Genders: One of my best friends is involved. Maggie just did something recently for them—a tour photo diary. We’re good friends with them and we support them, they’re a really awesome magazine–the only magazine about women guitarist. Maggie documented our tour with Built to Spill. They posted it online. You should check it out, it’s really neat.

KS: I’ve seen some of their stuff around, I guess I didn’t really know too much about them until they did that show.

Genders: Here? With La Luz?

KS: Yeah. So they do guitar features…?

Genders: It’s a lot, they do interviews with women guitarists and bassists, they incorporate gear reviews, it’s kind of all over the place but it’s centered around women guitarists.

KS: That’s really awesome. I guess my next question is are you guys working on any new recordings or any new songs?

Genders: Yeah we’re working on new songs right now and we’re going on tour at the end of March for a couple weeks and then we’re just going to play them out on the road and when we come back we’re going to get down to recording an EP, and then tour again at the end of summer.

KS: That will be cool. We’d love to listen to what you got coming up. Feel free to take a couple months off if you need some time…

Genders: We’re learning how to say no. It’s really hard. We have a lot of friend bands in town and friend promoters that want us to play show, and we love to play shows. Your schedule gets filled up pretty quickly. You don’t realize. You go from having two months free to having a show every week. Even when we say we’re going to take time off. We’re only playing three shows that month? That’s taking time off. For us.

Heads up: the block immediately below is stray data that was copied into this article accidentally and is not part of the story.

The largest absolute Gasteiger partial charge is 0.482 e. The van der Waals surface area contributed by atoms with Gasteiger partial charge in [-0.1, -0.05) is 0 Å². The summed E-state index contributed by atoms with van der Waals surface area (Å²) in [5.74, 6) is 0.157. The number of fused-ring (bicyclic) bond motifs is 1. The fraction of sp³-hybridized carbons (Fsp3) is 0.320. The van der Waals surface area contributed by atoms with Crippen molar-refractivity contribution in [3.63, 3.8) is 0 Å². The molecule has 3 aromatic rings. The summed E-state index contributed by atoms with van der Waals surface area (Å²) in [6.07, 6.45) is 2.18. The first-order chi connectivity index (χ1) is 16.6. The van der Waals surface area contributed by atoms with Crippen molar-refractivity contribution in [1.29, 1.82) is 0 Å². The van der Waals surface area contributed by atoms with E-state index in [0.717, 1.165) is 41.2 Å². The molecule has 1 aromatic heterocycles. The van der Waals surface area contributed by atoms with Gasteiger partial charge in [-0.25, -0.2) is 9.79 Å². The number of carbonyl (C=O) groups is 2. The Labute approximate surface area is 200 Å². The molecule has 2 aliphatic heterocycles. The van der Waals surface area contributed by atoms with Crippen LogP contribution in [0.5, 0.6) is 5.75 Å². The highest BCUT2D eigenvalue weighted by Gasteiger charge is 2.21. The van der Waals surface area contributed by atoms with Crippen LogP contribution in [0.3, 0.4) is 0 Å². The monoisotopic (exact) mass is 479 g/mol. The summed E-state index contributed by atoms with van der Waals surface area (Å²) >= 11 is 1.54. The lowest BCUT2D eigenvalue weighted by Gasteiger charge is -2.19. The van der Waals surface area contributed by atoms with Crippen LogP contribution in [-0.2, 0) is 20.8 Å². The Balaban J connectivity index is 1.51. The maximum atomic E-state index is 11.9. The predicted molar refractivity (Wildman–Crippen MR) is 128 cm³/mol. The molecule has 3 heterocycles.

KS: I’m wondering since you’re music is new to me, it’s impactful. I just wonder where your inspiration comes from.

Genders: I think we have pretty different influences, but we come together. Maggie or Steve or Katherine or someone will bring in an idea for a song and then we’ll all bring our own stuff in, so it’s a really collaborative effort. And with such varying influences, that’s what makes Genders what it is.

KS: You really get that kaleidoscopic sense, when you listen to it it’s synergistic.

Genders: As far as inspiration I think all of us just think about music a lot. It’s the first band I’ve been in that I feel like everyone’s really invested in the music. Even if we weren’t in this band together we’d still be making music.

KS: Well I’m glad you guys are in the band together. We don’t get any specific musical references from anybody though?

Genders: It’s constantly changing. It’s whatever I happen to be listening to and it’s totally random. I think we all have music tastes that are all over the map. I feel really inspired by seeing live performances specifically, going to a really good local show. Seeing people actually creating music is really inspiring more than listening to tracks at home. It’s raw. Something about it…

KS: It’s straight heroin versus the synthetic stuff. (laughter) Don’t pay attention to that one.

Genders: Speaking of, RIP Phillip Seymour Hoffman.

KS: Who are some of your favorite acts around Portland, or to play with.

Genders: (pause) None (laughter). My friend Mike has this band called Paper Brain that’s really really good. I think my favorite Portland band that’s recently defunct is Support Force. They we’re really really good. They were a local band that I would look forward to seeing more than some national acts. RIP Support Force. I really like Ghost Ease. They’re really great. My best friend is the drummer. Actually my other best friend Bobby is the bassist, she runs She Shreds. Jen is really awesome as well.

KS: Is there anything you guys want to promote or talk about, about the album or in general?